Review: Diaballik30 May 2013 0
When I’m confronted with playing an abstract game, it usually only takes about 15 minutes for me to start wondering why the hell we didn’t just play chess instead.
You see, other than chess, I'm not a fan of abstracts. I tend to find them dry brain-burners and would pretty much play anything else with a theme. Even if that theme is as dry as trading silk in Carthage, it's better than pushing blocks of wood around a square board.
So, I was pretty surprised that instead of a dry abstract, Diaballik is a fast-paced game with a good amount of strategy and decisions packed into its very simple frame.
Anyone who has played Ultimate Frisbee [or, you know, soccer -- ed.] will recognize the inspiration for this game. The game is played on a 7x7 grid with your seven pawns lined up against your back rank. One of your pawns carries a ball that can be passed in a straight line any direction and any distance as long as the path isn’t blocked by your opponent. You can move 1 pawn twice or 2 pawns one each and pass the ball, but the ball-carrier may not move. Get your ball to your opponent’s back rank and you win.
It’s an incredibly simple game to pick up, and yet there is definitely more to it than just pushing pawns. Trying to block your opponent while setting up an escape-proof win for yourself takes some planning. I’ll admit that I lost several games against the easiest AI before figuring out a strategy that worked.
Speaking of AI, there are four levels of AI in the game, and the AI is very good (although I suck at games like this, so take that with a grain of salt). The highest level of AI, unfortunately, seems to have no time limit on it's "thinking" algorithm, so turns can stretch into several minutes of waiting. It is challenging, but this destroys the quick play which is one of the game's best features. There is no online multiplayer, but the option for local play using the iPad as the board works great. I’ve been able to play several matches with my kids, and it has become one of their favorites on my iPad.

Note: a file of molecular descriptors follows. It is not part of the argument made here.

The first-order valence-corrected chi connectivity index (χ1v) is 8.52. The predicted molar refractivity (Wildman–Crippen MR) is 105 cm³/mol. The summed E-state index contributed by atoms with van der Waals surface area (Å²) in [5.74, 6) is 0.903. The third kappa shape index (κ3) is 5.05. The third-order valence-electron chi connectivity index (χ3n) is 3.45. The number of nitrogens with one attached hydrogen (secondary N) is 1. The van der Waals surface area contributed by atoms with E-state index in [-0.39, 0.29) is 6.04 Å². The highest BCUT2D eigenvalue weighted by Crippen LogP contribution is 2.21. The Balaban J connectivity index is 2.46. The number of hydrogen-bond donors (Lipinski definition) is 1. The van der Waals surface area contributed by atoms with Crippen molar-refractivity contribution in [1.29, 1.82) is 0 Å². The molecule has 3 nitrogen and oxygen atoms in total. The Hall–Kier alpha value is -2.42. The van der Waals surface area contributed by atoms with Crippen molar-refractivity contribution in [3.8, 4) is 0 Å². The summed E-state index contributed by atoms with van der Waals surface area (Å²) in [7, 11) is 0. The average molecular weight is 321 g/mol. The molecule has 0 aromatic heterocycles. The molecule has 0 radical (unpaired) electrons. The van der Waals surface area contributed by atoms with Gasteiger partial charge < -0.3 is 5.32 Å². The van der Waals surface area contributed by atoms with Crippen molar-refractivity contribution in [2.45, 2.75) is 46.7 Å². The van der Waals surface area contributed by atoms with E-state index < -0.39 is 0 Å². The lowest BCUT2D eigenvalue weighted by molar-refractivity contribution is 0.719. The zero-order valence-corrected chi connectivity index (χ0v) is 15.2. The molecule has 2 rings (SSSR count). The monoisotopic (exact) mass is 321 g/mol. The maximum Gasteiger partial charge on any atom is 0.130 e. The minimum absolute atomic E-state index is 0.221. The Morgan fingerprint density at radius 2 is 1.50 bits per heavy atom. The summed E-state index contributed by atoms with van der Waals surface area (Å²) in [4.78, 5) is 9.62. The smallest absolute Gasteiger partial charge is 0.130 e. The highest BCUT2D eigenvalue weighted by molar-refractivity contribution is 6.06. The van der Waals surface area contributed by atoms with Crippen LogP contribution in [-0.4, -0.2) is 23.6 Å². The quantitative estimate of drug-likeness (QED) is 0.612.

Included in the package is an “alternative” version of the game setup. In this version, 2 of your pawns are exchanged with 2 of your opponent’s. So, you begin with pawns already in a winning position, you just need to get the ball to them. This version is fantastic and brings the 10-15 minute games down into the 5 minute range. Losing these games feels a little bit like you fell for the Scholar’s Mate, but winning them is just as exhilarating. It’s a good option and it’s nice they included this variant along with the base game.
I have to say that I wasn’t looking forward to this assignment at first. An abstract? A game that hasn’t been updated since 2011? Damn you Agricola, where are you? But, in the end, I have to say that I’m incredibly happy that I’ve played it. The graphics are simple, yet clear and well done and the AI is fairly challenging (while also being prone to analysis paralysis...the Expert AI can think for an eon each turn). My only wish was for some online interaction, as I’m sure my kids will tire of it at some point and being able to find new opponents would be a welcome addition. That said, it works great as it is and if you enjoy a quick abstract, I cannot recommend it enough.
The game was played on a iPad 2 and iPhone 4 for this review.